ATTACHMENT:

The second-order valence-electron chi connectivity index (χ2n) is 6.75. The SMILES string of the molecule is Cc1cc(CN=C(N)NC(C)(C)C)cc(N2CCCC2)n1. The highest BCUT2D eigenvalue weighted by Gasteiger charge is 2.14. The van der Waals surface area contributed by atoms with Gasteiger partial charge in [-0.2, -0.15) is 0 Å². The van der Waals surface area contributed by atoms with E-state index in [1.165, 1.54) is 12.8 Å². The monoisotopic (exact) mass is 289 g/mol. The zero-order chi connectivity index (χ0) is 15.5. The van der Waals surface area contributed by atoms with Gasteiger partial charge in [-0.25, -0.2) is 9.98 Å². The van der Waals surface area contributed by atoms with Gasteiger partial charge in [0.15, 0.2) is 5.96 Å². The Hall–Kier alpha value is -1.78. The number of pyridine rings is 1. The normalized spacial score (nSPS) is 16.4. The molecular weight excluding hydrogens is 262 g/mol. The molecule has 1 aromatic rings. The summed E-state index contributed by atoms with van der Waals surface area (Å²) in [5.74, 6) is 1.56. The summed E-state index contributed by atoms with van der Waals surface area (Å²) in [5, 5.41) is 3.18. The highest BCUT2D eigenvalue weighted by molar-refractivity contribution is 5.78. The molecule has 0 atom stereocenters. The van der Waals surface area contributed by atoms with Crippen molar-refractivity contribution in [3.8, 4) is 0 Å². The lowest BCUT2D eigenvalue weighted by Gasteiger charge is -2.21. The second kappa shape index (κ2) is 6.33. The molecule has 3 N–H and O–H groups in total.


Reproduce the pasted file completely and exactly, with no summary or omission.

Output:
The second-order valence-electron chi connectivity index (χ2n) is 6.75. The SMILES string of the molecule is Cc1cc(CN=C(N)NC(C)(C)C)cc(N2CCCC2)n1. The highest BCUT2D eigenvalue weighted by Gasteiger charge is 2.14. The van der Waals surface area contributed by atoms with Gasteiger partial charge in [-0.2, -0.15) is 0 Å². The van der Waals surface area contributed by atoms with E-state index in [1.165, 1.54) is 12.8 Å². The monoisotopic (exact) mass is 289 g/mol. The zero-order chi connectivity index (χ0) is 15.5. The van der Waals surface area contributed by atoms with Gasteiger partial charge in [-0.25, -0.2) is 9.98 Å². The van der Waals surface area contributed by atoms with Gasteiger partial charge in [0.15, 0.2) is 5.96 Å². The Hall–Kier alpha value is -1.78. The number of pyridine rings is 1. The normalized spacial score (nSPS) is 16.4. The molecular weight excluding hydrogens is 262 g/mol. The molecule has 1 aromatic rings. The summed E-state index contributed by atoms with van der Waals surface area (Å²) in [5.74, 6) is 1.56. The summed E-state index contributed by atoms with van der Waals surface area (Å²) in [5, 5.41) is 3.18. The highest BCUT2D eigenvalue weighted by molar-refractivity contribution is 5.78. The molecule has 0 atom stereocenters. The van der Waals surface area contributed by atoms with Crippen molar-refractivity contribution in [3.8, 4) is 0 Å². The lowest BCUT2D eigenvalue weighted by Gasteiger charge is -2.21. The second kappa shape index (κ2) is 6.33. The molecule has 3 N–H and O–H groups in total.